> I haven't seen such implementation and don't know much
    > about the thread-layer of Python.


    Unfortunately, there is something called the Global
    Interpreter Lock (GIL), which means that even though
    native threads are (generally) used for Python threads,
    only one of those threads can be active in the interpreter
    at any time, even if there are multiple CPUs present.

    > Depends. Which means: don't know. If I would start thinking about
    > creating threads to gain a speedup, I would even think about
    > switching to another programming language.


    I believe some work has been done in this area to make
    Python take advantage of multiple CPU systems, but
    I believe your approach (switch languages) is still one of
    the best options. Another is to arrange your application
    to run as multiple processes, but this isn't quite as
    simple as just using multiple threads.

    -Peter
    Peter Hansen, Sep 28, 2004
    #7
  8. "Peter Hansen" <> wrote in message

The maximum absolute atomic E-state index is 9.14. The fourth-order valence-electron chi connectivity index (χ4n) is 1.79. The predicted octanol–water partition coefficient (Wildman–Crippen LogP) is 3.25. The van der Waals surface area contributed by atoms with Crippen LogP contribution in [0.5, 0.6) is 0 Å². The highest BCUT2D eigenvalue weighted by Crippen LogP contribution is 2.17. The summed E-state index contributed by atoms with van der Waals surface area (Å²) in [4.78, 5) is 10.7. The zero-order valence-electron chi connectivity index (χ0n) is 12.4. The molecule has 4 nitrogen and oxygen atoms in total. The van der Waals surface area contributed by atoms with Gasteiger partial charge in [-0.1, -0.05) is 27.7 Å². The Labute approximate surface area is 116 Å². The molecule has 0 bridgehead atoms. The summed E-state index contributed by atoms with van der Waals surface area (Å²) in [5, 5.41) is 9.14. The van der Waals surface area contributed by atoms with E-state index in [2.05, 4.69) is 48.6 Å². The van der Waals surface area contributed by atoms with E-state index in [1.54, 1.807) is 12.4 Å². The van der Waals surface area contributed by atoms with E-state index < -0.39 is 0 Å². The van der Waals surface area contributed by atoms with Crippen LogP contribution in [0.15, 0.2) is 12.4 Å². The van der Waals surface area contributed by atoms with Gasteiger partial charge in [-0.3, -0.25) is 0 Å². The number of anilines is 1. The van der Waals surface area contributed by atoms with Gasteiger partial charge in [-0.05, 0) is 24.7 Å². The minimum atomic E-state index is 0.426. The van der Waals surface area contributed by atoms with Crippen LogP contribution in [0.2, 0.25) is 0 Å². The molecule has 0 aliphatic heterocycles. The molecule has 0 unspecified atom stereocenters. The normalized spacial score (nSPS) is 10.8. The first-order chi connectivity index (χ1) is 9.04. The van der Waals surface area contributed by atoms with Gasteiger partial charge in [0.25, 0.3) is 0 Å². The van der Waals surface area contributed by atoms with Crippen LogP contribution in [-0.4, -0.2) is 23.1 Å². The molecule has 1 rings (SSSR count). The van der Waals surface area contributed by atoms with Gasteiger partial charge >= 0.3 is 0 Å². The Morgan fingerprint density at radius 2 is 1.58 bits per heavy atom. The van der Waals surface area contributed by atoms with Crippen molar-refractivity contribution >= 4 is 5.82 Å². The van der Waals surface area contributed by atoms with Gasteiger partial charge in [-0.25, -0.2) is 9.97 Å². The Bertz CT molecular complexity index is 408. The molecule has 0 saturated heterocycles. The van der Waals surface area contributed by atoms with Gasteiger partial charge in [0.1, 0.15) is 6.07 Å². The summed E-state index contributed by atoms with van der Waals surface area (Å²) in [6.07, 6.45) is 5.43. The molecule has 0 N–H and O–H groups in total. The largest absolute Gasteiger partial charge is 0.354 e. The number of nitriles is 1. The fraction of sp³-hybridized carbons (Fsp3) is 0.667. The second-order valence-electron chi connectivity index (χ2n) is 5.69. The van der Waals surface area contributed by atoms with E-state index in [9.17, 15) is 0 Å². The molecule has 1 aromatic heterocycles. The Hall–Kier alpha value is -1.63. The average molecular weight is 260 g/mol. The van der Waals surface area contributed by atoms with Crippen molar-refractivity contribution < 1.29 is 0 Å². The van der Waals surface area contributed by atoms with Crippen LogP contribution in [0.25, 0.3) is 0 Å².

news:...

    > > The code above is perfectly suited for parallelization.

    >
    > Yes, it is. Once you take into account implementation
    > issues (e.g. the GIL), would you still think so?


    Orrr .... you could cheat and use f.ex. PYRO to disguise a set of *Python
    Applications* as Threads; The Applications could then be distributed however
    which way you want ;-)
    Frithiof Andreas Jensen, Sep 29, 2004
    #8
  9. Peter Hansen wrote:
    > Mathias Waack wrote:
    >> Depends. Which means: don't know. If I would start thinking about
    >> creating threads to gain a speedup, I would even think about
    >> switching to another programming language.

    >
    > I believe some work has been done in this area to make
    > Python take advantage of multiple CPU systems, but